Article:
University of Chicago.
Parents then gave permis-
sion for their children to
be interviewed. The panel,
AmeriSpeak, is designed to
be representative of the U.S.
population. The margin of
error is 4.6 percentage points.
U.S. Postal Service via AP
This image provided by the U.S. Postal Service shows
a Total Solar Eclipse Forever stamp. The stamp, that
when touched transforms the image of the blacked-
out sun into the moon, comes out in June 2017, on the
Summer Solstice.
Touch new stamp and total
solar eclipse becomes moon
Fla. (AP) — The U.S. Postal
Service is going all out for
this summer’s total solar
eclipse, with a fi rst-of-its
kind stamp.
Just touch the stamp with
your fi nger, and the heat
transforms the image of the
blacked-out sun into the
Remove your fi nger,
and the eclipse reappears.
The trick is using tempera-
ture-sensitive ink.
There’s a map on the back
of the stamp sheet showing
the eclipse’s diagonal path
across the U.S. on Aug. 21,
as the moon covers the sun in
the sky.
It will be the fi rst total
solar eclipse visible in the
contiguous United States
since 1979 and the fi rst one
coast to coast since 1918.
Announced Thursday, the
Forever 49 cent stamp comes
out in June — on the summer
— Congress is doing the
bare minimum to keep the
country running, readying a
short-term spending bill to
keep the lights on in govern-
ment past Saturday, when
President Donald Trump
will mark his 100th day in
offi ce.
The short-term legisla-
tion will carry through next
week, giving lawmakers
more time to complete
negotiations on a $1 trillion
government-wide spending
bill for the remainder of
the 2017 budget year. The
government is currently
operating under spending
legislation that expires
Friday at midnight, so action
is required before then.
In addition to the failure
to come up with a spending
deal that could pass ahead of
Trump’s 100-day mark, the
House GOP looked unlikely
to give Trump a victory on
health care before then.
A revised health care bill
has won the support of the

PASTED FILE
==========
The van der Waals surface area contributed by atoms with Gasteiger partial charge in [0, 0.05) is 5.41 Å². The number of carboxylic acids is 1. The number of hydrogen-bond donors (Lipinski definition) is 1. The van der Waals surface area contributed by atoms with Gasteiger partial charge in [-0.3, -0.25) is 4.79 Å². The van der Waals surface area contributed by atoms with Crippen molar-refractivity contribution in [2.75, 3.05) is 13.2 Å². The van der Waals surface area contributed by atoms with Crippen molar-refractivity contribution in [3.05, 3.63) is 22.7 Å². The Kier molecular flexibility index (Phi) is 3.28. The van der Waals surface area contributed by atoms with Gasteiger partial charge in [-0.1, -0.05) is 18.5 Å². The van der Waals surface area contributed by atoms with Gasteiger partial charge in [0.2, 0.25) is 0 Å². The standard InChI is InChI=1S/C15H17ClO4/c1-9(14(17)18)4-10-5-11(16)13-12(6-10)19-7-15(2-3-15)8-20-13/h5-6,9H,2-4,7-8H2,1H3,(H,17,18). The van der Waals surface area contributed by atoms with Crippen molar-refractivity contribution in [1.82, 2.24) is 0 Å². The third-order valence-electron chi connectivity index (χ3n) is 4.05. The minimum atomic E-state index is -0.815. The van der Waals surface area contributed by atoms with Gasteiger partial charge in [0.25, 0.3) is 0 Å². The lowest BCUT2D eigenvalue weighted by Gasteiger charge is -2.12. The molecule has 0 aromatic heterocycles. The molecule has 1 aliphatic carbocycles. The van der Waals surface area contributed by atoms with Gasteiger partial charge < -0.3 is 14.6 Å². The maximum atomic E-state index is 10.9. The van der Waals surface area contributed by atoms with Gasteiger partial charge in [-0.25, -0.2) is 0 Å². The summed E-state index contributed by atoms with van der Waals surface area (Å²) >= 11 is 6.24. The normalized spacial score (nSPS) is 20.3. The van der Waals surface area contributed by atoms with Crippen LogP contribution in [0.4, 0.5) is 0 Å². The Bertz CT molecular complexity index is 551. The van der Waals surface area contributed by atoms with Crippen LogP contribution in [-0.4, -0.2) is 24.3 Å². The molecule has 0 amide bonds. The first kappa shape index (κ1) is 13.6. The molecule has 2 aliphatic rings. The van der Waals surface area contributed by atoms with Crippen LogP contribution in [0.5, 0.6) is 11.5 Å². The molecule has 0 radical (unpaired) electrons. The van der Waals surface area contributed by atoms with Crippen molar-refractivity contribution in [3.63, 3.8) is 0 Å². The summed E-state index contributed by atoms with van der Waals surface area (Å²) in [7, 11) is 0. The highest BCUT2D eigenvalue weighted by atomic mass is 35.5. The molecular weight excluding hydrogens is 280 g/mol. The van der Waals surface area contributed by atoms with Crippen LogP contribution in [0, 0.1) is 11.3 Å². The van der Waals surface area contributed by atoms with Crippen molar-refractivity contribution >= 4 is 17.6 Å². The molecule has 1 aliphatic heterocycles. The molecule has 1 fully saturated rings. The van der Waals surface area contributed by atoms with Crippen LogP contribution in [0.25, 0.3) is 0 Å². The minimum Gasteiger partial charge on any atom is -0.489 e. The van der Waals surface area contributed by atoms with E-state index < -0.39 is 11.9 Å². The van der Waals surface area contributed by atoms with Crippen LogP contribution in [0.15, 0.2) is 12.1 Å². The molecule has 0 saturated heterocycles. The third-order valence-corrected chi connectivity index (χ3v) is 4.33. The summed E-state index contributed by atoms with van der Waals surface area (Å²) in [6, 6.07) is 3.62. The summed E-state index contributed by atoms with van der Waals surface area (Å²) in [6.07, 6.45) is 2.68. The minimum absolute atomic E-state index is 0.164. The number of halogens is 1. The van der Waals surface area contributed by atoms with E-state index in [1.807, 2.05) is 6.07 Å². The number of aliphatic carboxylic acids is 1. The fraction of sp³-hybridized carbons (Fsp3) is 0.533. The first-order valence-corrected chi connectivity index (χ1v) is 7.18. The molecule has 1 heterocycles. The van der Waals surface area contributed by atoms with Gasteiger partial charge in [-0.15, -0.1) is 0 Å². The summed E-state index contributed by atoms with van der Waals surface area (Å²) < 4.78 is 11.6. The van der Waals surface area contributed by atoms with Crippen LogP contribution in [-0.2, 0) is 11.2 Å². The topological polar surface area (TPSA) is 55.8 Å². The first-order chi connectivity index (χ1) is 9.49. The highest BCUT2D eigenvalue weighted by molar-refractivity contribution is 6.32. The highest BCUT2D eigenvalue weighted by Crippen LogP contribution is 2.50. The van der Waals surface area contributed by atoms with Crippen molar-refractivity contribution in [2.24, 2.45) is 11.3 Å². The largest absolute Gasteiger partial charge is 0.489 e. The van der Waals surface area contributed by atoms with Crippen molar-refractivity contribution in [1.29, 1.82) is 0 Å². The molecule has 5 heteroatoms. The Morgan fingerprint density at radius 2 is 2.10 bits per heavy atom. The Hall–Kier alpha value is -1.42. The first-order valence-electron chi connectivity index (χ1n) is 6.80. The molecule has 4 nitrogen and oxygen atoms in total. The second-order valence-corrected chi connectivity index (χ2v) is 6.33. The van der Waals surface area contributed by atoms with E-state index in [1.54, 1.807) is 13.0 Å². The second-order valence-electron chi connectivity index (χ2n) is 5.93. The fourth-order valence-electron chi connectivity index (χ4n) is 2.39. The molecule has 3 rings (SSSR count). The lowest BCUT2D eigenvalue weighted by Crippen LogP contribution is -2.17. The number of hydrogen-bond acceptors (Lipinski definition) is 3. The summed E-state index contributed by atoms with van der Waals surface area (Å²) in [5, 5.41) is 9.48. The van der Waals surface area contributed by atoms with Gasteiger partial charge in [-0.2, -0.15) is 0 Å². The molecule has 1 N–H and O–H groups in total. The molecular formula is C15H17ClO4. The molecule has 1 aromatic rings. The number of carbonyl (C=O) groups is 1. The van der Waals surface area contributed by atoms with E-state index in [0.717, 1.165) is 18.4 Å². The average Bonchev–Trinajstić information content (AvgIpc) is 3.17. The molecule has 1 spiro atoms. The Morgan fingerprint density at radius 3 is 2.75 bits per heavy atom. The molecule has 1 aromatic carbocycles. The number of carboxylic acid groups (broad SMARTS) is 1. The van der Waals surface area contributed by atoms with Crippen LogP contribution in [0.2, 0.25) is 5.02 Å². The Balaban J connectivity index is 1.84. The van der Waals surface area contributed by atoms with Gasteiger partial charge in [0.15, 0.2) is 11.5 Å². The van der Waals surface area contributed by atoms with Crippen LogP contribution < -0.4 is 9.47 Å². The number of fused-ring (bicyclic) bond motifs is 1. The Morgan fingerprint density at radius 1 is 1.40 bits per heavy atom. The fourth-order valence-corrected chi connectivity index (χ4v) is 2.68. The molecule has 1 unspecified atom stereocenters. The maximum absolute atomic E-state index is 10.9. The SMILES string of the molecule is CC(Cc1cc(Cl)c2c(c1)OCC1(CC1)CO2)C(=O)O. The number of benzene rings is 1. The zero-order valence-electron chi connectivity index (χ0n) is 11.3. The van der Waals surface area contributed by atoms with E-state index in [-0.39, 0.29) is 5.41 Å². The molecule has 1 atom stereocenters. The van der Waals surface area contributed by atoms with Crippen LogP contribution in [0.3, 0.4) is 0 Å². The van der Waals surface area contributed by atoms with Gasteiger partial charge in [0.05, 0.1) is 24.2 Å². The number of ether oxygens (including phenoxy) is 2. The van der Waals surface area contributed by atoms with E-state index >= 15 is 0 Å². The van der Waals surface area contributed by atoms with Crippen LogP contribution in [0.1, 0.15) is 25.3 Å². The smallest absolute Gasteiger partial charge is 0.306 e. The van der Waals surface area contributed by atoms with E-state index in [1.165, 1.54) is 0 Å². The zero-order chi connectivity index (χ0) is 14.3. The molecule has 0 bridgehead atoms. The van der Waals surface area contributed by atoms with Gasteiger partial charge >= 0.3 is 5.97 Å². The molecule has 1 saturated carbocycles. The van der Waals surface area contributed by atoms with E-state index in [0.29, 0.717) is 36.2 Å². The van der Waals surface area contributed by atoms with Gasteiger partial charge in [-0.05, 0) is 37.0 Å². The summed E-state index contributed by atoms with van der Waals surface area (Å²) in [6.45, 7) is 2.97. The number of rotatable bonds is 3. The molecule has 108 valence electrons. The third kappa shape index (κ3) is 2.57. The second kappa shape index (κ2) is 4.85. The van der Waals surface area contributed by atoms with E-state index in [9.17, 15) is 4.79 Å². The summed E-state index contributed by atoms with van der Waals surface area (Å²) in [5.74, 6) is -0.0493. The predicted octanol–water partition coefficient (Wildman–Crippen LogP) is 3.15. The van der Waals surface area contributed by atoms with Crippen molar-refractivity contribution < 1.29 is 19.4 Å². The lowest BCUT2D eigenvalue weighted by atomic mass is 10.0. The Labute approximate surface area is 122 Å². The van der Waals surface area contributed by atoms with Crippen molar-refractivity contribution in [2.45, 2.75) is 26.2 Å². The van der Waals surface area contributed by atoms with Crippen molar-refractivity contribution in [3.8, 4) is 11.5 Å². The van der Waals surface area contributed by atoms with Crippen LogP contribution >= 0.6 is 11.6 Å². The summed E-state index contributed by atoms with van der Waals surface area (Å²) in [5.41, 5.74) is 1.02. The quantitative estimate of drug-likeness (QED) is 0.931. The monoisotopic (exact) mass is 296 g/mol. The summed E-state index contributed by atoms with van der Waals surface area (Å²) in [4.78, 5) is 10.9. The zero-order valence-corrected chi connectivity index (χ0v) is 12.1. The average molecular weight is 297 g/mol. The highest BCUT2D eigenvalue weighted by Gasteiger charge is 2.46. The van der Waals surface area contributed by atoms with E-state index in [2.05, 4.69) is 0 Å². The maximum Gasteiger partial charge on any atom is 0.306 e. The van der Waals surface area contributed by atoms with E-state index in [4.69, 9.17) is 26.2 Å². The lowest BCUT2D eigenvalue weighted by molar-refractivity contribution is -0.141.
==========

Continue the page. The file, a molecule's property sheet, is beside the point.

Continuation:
hard-right House Freedom
Caucus, holdouts on an
earlier version that collapsed
last month, but GOP leaders
were struggling to round up
votes from moderate-leaning
“I don’t know if it’s
bringing anyone over,”
said Rep. Chris Smith,
R-N.J., who said he had
been lobbied by leadership
but still opposed the legis-
lation because it undoes
an expansion of Medicaid
under former President
Barack Obama’s Affordable
Care Act. “There’s much
of Obamacare that has to
be fi xed. That part of it is
critical,” Smith said.
Trump himself unleashed
a tweetstorm of criticism
of Democrats involved in
negotiations on the spending
bill, accusing them of trying
to close national parks and
jeopardize the safety of U.S.
“As families prepare for
summer vacations in our
National Parks - Democrats
threaten to close them and
shut down the government.
Terrible!” Trump tweeted.
“Democrats jeopardizing
the safety of our troops to
bail out their donors from
insurance companies. It is
time to put #AmericaFirst,”
he wrote.
such accusations.
“We are never going to
shut government down. In
fact, we don’t even have the
power to do so,” said House
Minority Leader Nancy
Pelosi, D-Calif. Referring to
Republicans she said: “They
have the majority. They have
the president. They have
the Senate. They have the
House. Any shutting down
of government, the ball is in
their court.”
in both parties projected
certainty that a deal would
ultimately be reached on the
spending legislation, which
covers all government agen-
cies and is leftover business
from last year.
“Talks on government
funding legislation have
continued throughout the
week on a bipartisan, bicam-
eral basis,” said Senate
Majority Leader Mitch
McConnell, R-Ky., adding
that the short-term extension
will allow time for a fi nal
agreement to be completed
and voted on next week.
The talks involving
cans and Democrats had
smoothly after the White
House earlier this week
had backed off a threat to
withhold payments that help
lower-income Americans
pay their medical bills and
Trump dropped a demand
for money for the border